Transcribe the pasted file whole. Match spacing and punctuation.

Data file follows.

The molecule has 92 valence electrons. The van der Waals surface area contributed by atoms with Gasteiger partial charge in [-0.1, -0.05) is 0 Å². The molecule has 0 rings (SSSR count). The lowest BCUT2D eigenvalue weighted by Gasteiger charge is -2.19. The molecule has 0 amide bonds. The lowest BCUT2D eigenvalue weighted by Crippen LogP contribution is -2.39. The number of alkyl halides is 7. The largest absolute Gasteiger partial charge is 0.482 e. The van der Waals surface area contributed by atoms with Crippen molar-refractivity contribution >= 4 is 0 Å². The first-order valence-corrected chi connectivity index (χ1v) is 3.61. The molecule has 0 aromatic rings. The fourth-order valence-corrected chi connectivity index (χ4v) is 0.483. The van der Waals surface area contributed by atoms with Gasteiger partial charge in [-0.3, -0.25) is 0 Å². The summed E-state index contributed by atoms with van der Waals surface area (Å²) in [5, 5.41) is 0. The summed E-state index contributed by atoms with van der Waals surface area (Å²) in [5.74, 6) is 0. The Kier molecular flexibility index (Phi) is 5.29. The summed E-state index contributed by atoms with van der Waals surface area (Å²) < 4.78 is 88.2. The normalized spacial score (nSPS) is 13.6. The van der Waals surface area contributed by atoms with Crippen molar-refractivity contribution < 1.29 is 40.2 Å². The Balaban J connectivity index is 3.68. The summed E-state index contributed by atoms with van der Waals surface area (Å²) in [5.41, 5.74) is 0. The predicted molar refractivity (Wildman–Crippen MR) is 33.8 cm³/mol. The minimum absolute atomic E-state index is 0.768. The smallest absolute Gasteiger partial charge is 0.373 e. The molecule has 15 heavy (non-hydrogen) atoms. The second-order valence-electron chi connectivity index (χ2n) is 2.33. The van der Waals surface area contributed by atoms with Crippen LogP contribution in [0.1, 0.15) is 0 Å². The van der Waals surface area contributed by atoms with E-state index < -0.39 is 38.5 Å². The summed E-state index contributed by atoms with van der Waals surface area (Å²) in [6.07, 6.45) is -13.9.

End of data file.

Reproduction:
The molecule has 92 valence electrons. The van der Waals surface area contributed by atoms with Gasteiger partial charge in [-0.1, -0.05) is 0 Å². The molecule has 0 rings (SSSR count). The lowest BCUT2D eigenvalue weighted by Gasteiger charge is -2.19. The molecule has 0 amide bonds. The lowest BCUT2D eigenvalue weighted by Crippen LogP contribution is -2.39. The number of alkyl halides is 7. The largest absolute Gasteiger partial charge is 0.482 e. The van der Waals surface area contributed by atoms with Crippen molar-refractivity contribution >= 4 is 0 Å². The first-order valence-corrected chi connectivity index (χ1v) is 3.61. The molecule has 0 aromatic rings. The fourth-order valence-corrected chi connectivity index (χ4v) is 0.483. The van der Waals surface area contributed by atoms with Gasteiger partial charge in [-0.3, -0.25) is 0 Å². The summed E-state index contributed by atoms with van der Waals surface area (Å²) in [5, 5.41) is 0. The summed E-state index contributed by atoms with van der Waals surface area (Å²) in [5.74, 6) is 0. The Kier molecular flexibility index (Phi) is 5.29. The summed E-state index contributed by atoms with van der Waals surface area (Å²) < 4.78 is 88.2. The normalized spacial score (nSPS) is 13.6. The van der Waals surface area contributed by atoms with Crippen molar-refractivity contribution < 1.29 is 40.2 Å². The Balaban J connectivity index is 3.68. The summed E-state index contributed by atoms with van der Waals surface area (Å²) in [5.41, 5.74) is 0. The predicted molar refractivity (Wildman–Crippen MR) is 33.8 cm³/mol. The minimum absolute atomic E-state index is 0.768. The smallest absolute Gasteiger partial charge is 0.373 e. The molecule has 15 heavy (non-hydrogen) atoms. The second-order valence-electron chi connectivity index (χ2n) is 2.33. The van der Waals surface area contributed by atoms with Crippen LogP contribution in [0.1, 0.15) is 0 Å². The van der Waals surface area contributed by atoms with E-state index < -0.39 is 38.5 Å². The summed E-state index contributed by atoms with van der Waals surface area (Å²) in [6.07, 6.45) is -13.9.